Art and Death in A Yoruba Community

by Norma Wolff
Professor Emerita, Iowa State University

Egungun Arede. Yoruba peoples, Abeokuta, Nigeria. Photo by Norma H. Wolff.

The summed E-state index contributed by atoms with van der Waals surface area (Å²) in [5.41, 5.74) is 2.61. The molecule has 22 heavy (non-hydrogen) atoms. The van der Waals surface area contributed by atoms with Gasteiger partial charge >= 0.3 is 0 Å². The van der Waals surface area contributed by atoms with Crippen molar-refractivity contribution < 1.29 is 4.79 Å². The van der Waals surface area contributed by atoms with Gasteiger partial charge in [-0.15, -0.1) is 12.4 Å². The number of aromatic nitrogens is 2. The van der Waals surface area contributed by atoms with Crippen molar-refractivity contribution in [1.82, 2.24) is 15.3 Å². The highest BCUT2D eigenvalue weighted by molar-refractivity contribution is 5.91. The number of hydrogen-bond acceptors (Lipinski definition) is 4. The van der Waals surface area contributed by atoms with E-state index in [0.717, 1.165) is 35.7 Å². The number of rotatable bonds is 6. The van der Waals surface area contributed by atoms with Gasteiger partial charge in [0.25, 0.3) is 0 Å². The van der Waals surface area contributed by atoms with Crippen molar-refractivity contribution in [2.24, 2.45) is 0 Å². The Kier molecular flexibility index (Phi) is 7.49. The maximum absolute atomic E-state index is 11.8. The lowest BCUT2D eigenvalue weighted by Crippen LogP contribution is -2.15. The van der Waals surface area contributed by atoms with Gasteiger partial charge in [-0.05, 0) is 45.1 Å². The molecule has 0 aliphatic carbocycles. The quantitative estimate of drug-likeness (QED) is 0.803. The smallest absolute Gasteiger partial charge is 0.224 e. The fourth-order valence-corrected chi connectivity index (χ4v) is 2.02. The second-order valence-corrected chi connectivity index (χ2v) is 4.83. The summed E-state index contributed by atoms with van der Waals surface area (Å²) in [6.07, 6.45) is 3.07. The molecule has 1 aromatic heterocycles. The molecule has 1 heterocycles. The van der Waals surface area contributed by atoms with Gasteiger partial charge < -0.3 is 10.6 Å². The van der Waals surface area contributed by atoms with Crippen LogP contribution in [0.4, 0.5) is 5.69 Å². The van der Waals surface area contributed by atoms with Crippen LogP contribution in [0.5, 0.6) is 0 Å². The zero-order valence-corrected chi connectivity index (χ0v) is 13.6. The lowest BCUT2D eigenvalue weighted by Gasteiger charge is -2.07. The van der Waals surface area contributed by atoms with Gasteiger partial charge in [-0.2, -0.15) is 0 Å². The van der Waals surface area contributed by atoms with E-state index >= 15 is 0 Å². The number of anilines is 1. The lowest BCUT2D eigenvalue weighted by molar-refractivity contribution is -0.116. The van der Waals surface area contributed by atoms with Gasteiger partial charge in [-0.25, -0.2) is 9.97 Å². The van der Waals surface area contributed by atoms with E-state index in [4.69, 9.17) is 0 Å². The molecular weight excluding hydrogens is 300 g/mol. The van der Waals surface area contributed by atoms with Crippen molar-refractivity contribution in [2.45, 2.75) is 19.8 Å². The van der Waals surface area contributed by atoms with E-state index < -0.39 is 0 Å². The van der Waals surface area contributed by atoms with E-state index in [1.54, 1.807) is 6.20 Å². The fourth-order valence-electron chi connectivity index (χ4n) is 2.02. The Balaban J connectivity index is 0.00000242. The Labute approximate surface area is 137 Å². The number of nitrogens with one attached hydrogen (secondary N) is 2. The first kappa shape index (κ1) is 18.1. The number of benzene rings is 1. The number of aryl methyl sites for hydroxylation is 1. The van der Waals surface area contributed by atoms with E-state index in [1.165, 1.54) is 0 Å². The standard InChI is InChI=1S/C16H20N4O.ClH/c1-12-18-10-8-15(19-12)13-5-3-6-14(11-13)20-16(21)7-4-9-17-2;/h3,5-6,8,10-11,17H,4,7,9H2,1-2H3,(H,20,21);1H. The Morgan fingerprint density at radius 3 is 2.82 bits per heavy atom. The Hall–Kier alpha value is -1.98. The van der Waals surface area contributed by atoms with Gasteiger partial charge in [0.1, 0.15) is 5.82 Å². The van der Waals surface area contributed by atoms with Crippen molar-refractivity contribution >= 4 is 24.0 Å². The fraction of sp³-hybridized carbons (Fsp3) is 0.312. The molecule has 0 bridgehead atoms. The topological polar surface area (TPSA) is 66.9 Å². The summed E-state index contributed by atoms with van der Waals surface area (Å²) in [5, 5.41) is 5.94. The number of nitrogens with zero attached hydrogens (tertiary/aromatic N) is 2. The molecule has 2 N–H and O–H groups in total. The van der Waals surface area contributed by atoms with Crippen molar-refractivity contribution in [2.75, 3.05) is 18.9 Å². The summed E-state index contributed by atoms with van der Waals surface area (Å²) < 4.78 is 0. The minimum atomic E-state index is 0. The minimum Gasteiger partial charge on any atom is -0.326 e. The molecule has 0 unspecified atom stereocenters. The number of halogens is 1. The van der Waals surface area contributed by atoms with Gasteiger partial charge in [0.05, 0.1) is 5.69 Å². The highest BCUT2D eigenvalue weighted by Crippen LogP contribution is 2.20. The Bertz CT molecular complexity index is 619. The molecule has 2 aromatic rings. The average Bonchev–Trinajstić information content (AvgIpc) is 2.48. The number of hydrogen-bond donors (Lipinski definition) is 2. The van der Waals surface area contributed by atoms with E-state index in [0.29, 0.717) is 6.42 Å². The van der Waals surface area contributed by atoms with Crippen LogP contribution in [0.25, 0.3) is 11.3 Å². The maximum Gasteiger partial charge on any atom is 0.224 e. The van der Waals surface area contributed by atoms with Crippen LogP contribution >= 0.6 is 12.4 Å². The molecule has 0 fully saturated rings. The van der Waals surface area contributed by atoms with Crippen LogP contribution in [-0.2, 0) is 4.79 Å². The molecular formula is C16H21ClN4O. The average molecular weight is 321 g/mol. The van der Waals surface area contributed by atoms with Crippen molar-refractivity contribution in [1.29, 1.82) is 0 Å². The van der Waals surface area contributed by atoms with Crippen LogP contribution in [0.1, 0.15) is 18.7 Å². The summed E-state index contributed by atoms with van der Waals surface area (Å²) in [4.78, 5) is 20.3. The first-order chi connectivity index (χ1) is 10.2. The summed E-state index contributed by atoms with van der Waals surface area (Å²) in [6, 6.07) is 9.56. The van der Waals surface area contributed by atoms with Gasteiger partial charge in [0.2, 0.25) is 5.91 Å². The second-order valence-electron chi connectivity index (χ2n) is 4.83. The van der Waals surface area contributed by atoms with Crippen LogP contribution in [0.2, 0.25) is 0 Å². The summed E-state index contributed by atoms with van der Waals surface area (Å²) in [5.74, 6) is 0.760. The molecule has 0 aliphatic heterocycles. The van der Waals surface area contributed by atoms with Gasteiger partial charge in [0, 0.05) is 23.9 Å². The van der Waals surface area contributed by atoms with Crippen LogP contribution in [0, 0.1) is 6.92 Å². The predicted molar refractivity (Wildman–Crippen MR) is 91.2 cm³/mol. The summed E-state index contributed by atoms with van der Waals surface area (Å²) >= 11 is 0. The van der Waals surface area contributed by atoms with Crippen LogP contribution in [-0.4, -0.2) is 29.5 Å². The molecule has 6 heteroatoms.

Other types of egungun greatly appreciated by the audience are those that entertain by parodying social persona and events in the community.  They are an integral part of the egungun festival as they call attention to the foibles of individual and human behavior. Egungun arede is entertaining and humorous in its parody of the prideful Yoruba woman wearing a fashionable lace woman's outfit.  The owner and wearer of this masquerade is known for the quality of its dress, which he changes each year to meet the demands of fashion.  He also has a wide repertoire of dances, which he can perform with skill and grace.  To depict the female gender, a masquerader may wear a decorated hood, a wood hairpiece with a woman's hairstyle and a cloth facemask, or a crest mask depicting a woman's head.  A tailor devises cloth breasts that can be worn underneath the blouse to heighten the effect.